Project: How To Build A Forest

How To Build A Forest is a durational performance installation in which D’Amour and Pearl build and dismantle an elaborate, simulated forest over the course of an eight hour work shift. Addressing the disconnect between urban dwellers and the natural world, the installation, made primarily of fabric, small gauge steel and found materials, was created by visual artist Shawn Hall working with a team of young artists in New Orleans. The performance begins and ends with a bare stage and includes subtle spectacle, moments of text written by D'Amour, and repeated, isolated interactions amongst performers, objects and viewers. How To Build A Forest is inspired in part by 100 trees lost at D’Amour’s family home in Louisiana following Hurricane Katrina and was subsequently informed by the 2010 oil spill in the Gulf of Mexico. A field guide that tracks the source of materials used in the installation will be given to everyone attending.

Awardee: Lisa D'Amour

Performing Arts, 2009

D’Amour is a playwright and interdisciplinary artist. Her plays have been commissioned and produced by theaters across the country, including The Women’s Project, Playwrights’ Horizons, Clubbed Thumb (all in NYC), Children’s Theater Company (Minneapolis), Steppenwolf Theater Company (Chicago), ArtSpot Productions (New Orleans) and the Royal National Theater (London). Her recent play Detroit, a dark comedy that follows two suburban couples facing economic uncertainty, won a 2013 OBIE Award for Best New American Play and was a finalist for both the Pulitzer Prize in Drama and the Susan Smith Blackburn Prize. Lisa is a 2013 Doris Duke Performing Artist Fellow and has also received an Alpert Award for the Arts in Theatre and the Steinberg Playwright Award. For 15 years, she has been one half of the OBIE-Award winning performance duo PearlDamour known both for large-scale performances that mix theatre and installation such as How to Build a Forest (premiered at The Kitchen, 2011), a performance in which a simulated forest is assembled and disassembled on stage for over 8 hours; and more intimate performances designed for small audiences such as Bird Eye Blue Print (2007), created for a set of vacant offices in New York’s World Financial Center. PearlDamour is a four-time MAP Fund recipient and a 2009 Creative Capital grantee. Upcoming PearlDamour projects for 2013–14 include Lost in the Meadow, a site-specific, co-commission from People’s Light & Theatre and Longwood Gardens in Malvern, PA, which the audience experiences via headphones; and Milton, an immersive piece investigating the sky over five U.S. cities and towns named “Milton.”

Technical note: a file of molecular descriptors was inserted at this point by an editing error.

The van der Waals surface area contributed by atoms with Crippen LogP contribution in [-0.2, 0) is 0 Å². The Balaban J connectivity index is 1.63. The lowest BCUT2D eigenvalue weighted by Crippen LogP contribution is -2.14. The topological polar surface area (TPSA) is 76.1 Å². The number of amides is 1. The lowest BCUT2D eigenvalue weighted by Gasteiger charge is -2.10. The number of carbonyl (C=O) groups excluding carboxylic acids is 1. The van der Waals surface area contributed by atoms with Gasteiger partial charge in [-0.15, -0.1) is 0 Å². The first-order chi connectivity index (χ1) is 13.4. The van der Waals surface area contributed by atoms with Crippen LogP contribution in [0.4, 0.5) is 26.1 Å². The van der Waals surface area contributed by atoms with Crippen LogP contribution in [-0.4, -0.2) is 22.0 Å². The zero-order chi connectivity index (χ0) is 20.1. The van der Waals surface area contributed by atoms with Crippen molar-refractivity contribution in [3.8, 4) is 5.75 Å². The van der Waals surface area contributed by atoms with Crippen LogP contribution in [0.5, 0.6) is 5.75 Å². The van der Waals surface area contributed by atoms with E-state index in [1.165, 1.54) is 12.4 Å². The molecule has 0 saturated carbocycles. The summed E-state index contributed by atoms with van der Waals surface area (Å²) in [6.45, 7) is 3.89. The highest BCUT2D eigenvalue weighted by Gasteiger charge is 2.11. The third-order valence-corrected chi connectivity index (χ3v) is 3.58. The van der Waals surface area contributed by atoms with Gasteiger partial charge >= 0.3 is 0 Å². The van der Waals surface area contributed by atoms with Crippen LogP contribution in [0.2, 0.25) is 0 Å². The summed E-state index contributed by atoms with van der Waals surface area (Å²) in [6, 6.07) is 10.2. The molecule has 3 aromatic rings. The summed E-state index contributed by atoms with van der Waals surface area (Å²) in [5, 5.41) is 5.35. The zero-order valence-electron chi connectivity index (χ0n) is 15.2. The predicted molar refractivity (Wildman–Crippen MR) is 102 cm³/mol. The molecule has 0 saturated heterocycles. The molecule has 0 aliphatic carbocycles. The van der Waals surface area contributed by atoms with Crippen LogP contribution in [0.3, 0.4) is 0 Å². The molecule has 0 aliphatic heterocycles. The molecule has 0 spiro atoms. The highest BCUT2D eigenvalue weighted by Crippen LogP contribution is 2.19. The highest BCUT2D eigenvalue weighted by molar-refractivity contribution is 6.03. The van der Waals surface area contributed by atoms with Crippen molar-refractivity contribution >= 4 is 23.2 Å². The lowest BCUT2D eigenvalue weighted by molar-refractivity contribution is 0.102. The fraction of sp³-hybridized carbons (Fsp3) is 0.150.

Awardee: Katie Pearl

Performing Arts, 2009

As a collaborative theater artist and author of plays and performance for both traditional and alternative spaces, Katie Pearl is passionate about using theater to create space for conversation. She is co-Artistic Director of the OBIE Award-winning interdisciplinary theater company PearlDamour (with playwright Lisa D’Amour), with whom she received a 2015 NEA Our Town grant supporting Milton — a long-term project examining what it means to be American, made with and for 5 small towns named Milton. PearlDamour is a 4-time grantee of the MAP award and a recipient of the Lee Reynolds award, given by the League of Professional Theater Women for work that has helped illuminate the possibilities for social change. Katie’s play ARNIE LOUIS and BOB will appear in Trinity Rep’s 15/16 season. She is a 2016 Fitt Artist-in-Residence at Brown University, and is consulting with Brandeis University to create a new MFA to support multi-disciplinary, early career theater practitioners. Current work: convening a series of experimental evenings combining theater with casual get-togethers to explore the role of conversation within performance.

Collab: PearlDamour

PearlDamour (Katie Pearl and Lisa D’Amour) is an OBIE Award-winning interdisciplinary team with a 16-year history of creating performance work for theaters and non-traditional sites. Their work has been presented at venues such as The Kitchen, PS122, the Whitney Museum of Art and HERE Arts Center (New York); the Walker Arts Center and Intermedia Arts (Minneapolis); FuseBox Festival (Austin); Contemporary Arts Center and Artspot Productions (New Orleans); and universities such as Duke, Brown, and Vanderbilt. Commissions include How to Build a Forest (The Kitchen), Terrible Things (PS 122), LIMO (Whitney Museum’s Performance on 42nd Series) and Bird Eye Blue Print (Brookfield Properties @ World Financial Center). PearlDamour is a four-time recipient of the MAP Fund grant and received the 2011 Lee Reynolds Award from the League of Professional Theater Women.